Hopefully the category will now gain some momentum and result in an increased entry for next year. At the National Honey Show there are 15 categories for Mead so there is something for Britain's brewers to aspire to.

Fuller's Vintage Ale

The 2009 Vintage Ale from Fuller's is just about to be released to stores and I was lucky enough too receive an invitation to a recent vertical tasting of the beer at the brewery shop.

Fullers Vintage is brewed once each year using the finest quality ingredients available to the brewer, John Keeling. This year's beer was brewed four months ago and bottled in the last week or two. It is an 8.5% bottle conditioned, barley wine, has a fresh Goldings hop aroma and flavour, and the distinct traditional Fuller's character of orange marmalade which comes from the Fullers yeast in their stronger beers. I love this version of the beer - newly brewed, good balance of bitterness and sweetness, fresh and loads of hop character. However this beer does mature and develop over time and, to illustrate its potential for ageing, next up was the 1999 Vintage.

This beer has been in the bottle for over 10 years and the spicy hop notes are gone giving way to an aroma and flavour more reminiscent of a sherry or liqueur, the orange flavours remain though I think there is an alcoholic finish that I can't really appreciate. However I concede there are plenty who prefer this older, more mature version of the beer. It has developed into a complex and sophisticated drink and is to be appreciated in a small glass on a cold night.

To my taste the beers reach a peak at around five years and the third tasting was a 2005 Vintage, a smooth mellow beer, no harsh alcohols, still a noticeable spicy, citrus, Fuggles hop aroma and flavour. It remains balanced with both the sweetness and the bitterness providing a delicious taste of rich fruit cake followed by a long warming finish. Lovely !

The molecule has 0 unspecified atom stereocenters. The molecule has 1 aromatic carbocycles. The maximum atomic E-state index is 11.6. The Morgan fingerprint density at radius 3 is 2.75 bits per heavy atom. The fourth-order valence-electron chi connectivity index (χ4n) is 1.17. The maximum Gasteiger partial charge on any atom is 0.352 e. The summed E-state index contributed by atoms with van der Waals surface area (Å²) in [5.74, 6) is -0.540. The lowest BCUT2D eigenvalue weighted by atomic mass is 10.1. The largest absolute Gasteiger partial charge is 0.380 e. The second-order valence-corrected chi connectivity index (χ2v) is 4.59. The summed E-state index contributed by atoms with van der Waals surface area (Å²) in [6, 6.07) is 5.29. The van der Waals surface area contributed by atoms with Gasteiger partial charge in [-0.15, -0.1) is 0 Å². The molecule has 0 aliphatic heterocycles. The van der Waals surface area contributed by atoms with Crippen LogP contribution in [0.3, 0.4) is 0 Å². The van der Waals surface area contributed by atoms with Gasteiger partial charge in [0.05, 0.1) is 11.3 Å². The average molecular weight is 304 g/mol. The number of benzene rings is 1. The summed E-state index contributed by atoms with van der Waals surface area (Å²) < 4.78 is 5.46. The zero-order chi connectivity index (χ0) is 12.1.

The shop itself is going from strength to strength. The recent refurbishment and longer opening hours have been an improvement and now one can find the full portfolio of Fullers beers together with a much expanded range of clothing and collectibles and some special items exclusive to the shop.

Each of the previous Vintage Ales that remain available are also on sale at prices ranging from £4.85 to about £7 depending on the rarity value. The years 1997, 1998, 2001 and 2002 are no longer available - this is a great shame as they are the only ones missing from my own collection. The store will be going on-line in the coming months too for those fans who are not within reach of Chiswick (alas UK only to start with).

To receive future information about special events and tastings at the shop, register here or follow @fullerstony or @fullersjohn at Twitter.